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Landshark's Sichuan calamari translates into crisp, fried squid,

Landshark's Sichuan calamari translates into crisp, fried squid, with a Thai-style sweet-hot sauce and crushed cashews. (Aug. 4, 2012) Credit: Johnny Simon

Discovery Channel's "Shark Week" is in its 25th season, complete with "Jaws"-dropping footage.

Thus inspired, it's about the right time to visit Landshark and take a bite out of the ultra-crowded Nautical Mile.

Landshark, with a first dorsal fin often substituted for the second "a," propels itself into Freeport, namesake lager on tap, seafood on the menu, party in progress. You pretty much know what to expect before you get here.

The successor to Blue 42 is a casual catch, tight tables inside and out, some providing a water view and all geared toward an image of islands other than Long. If you plan to arrive by boat, there are a dozen private slips nearby.

Landshark has a bar upstairs, where imbibers work their way through sangria laced with Southern Comfort, the Pomegranate Flirtini and ChamBREW, a Corona punctuated with a shot of Chambord. From this party perch, you can see the water, as well as Landshark's tiki bar across the street.

The kitchen is under executive chef Justin Magistro, whose resumé includes restaurants in Florida, Cirella's in Melville and Fox Hollow in Woodbury. Consulting chef John Brill's Long Island stops: Red Fish Grille in Plainview, Four Food Studio & Cocktail Salon in Melville and the departed Chesapeake Bay Clam & Chowder House in Long Beach.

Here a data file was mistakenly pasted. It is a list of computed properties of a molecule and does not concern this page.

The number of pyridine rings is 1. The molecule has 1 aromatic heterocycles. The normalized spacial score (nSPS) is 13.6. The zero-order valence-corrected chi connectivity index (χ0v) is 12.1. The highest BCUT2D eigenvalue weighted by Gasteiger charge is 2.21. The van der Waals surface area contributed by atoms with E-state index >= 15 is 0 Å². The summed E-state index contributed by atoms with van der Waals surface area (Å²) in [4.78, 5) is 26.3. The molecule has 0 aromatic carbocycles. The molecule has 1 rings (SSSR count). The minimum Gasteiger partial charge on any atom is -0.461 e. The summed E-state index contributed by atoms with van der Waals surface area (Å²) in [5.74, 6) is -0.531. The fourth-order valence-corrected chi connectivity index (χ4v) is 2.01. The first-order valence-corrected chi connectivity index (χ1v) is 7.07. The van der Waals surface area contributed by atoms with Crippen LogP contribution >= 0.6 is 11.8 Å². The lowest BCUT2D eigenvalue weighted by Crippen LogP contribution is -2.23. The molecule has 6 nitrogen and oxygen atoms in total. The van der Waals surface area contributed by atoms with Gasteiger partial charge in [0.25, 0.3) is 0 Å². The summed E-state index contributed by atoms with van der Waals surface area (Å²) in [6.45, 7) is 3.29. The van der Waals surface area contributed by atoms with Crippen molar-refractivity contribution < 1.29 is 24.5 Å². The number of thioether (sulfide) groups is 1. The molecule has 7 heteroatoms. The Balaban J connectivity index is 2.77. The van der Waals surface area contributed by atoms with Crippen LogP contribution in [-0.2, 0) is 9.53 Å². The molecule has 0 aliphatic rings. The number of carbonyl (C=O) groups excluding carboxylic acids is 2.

Their fare goes with a cold brew.

Sichuan calamari, which translates into crisp, fried squid, with a Thai-style sweet-hot sauce and crushed cashews, pairs well. Too sweet with anything: Bacardi coconut shrimp breaded with coconut and finished with coconut rum sauce. Stick with the shrimp cocktail.

Steamed mussels fra diavolo delivers the heat and doesn't overdo it. The "classic," with white wine, roasted garlic and chopped tomatoes is its competition.

Chef Magistro sends out a satisfying lobster roll served on a brioche bun. His jumbo crabcake also is worth sampling. The beer-battered flounder, however, is undone by a crunch-free, peel-away coating.

Dinner improves with grilled ahi tuna and swordfish. Crab-crusted Atlantic swordfish finished with what's described as a ginger-orange beurre blanc, underscores less-is-more. Maple-mustard glazed Pacific salmon is just overdone.

If you're inclined toward turf instead of surf: filet mignon with arugula, tomatoes and blue cheese is preferable to the Jack Daniel's-glazed rib-eye steak, capped with onions advertised as "crispy" but delivered as limp.

Sweets include respectable cannoli and a modest riff on strawberry shortcake. But the zeppoli are very deflated, as if ... da-dum ... da-dum ... da-dum da-dum da-dum ...

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